Even if chips are never hacked, their vulnerabilities will be noticed.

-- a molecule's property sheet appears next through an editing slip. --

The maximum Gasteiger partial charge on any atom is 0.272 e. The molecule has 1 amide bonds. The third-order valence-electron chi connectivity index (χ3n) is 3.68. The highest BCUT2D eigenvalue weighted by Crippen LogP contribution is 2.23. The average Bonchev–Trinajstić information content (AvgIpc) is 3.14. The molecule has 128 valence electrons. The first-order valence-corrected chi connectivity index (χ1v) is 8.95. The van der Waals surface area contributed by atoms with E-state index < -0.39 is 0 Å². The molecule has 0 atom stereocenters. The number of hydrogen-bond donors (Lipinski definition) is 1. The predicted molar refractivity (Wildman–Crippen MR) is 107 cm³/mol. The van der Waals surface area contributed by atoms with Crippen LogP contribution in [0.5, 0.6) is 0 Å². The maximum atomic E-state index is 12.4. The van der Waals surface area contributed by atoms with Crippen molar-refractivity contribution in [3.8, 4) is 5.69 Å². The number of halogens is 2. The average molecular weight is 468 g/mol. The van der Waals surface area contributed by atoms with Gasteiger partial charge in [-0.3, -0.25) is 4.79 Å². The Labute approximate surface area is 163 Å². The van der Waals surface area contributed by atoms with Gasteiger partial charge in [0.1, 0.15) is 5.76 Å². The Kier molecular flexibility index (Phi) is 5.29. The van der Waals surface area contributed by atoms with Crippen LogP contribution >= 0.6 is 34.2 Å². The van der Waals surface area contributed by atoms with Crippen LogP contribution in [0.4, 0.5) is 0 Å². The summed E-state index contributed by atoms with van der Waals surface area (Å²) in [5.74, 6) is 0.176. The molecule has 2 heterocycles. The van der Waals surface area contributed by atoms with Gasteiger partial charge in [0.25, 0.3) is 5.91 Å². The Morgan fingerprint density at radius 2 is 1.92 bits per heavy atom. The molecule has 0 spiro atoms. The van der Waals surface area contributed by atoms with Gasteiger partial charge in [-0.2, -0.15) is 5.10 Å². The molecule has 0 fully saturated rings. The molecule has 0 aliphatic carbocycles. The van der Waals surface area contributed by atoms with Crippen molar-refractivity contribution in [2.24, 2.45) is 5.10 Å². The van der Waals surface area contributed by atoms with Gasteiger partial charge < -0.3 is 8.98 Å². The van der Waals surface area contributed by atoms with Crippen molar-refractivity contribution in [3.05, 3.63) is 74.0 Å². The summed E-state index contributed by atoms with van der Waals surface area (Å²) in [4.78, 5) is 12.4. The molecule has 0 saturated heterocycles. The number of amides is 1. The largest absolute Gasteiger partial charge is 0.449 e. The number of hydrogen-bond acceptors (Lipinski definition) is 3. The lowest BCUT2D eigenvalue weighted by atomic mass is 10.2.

THE timing could hardly have been worse. Just as the technology industry was gearing up to its most important trade show of the year, CES, which was held this week in Las Vegas, it was hit by what is arguably one of the most worrying security scares ever. On January 4th it emerged that most microprocessors, the brains of electronic devices, are vulnerable to hacker attacks to steal sensitive data, such as passwords or a encryption keys. Instead of enthusing over the new gadgets presented at the event, which ranged from to smart mirrors that can rate your make-up to artificially intelligent cars, attendees in the hallways often discussed one question: what damage will the vulnerabilities cause?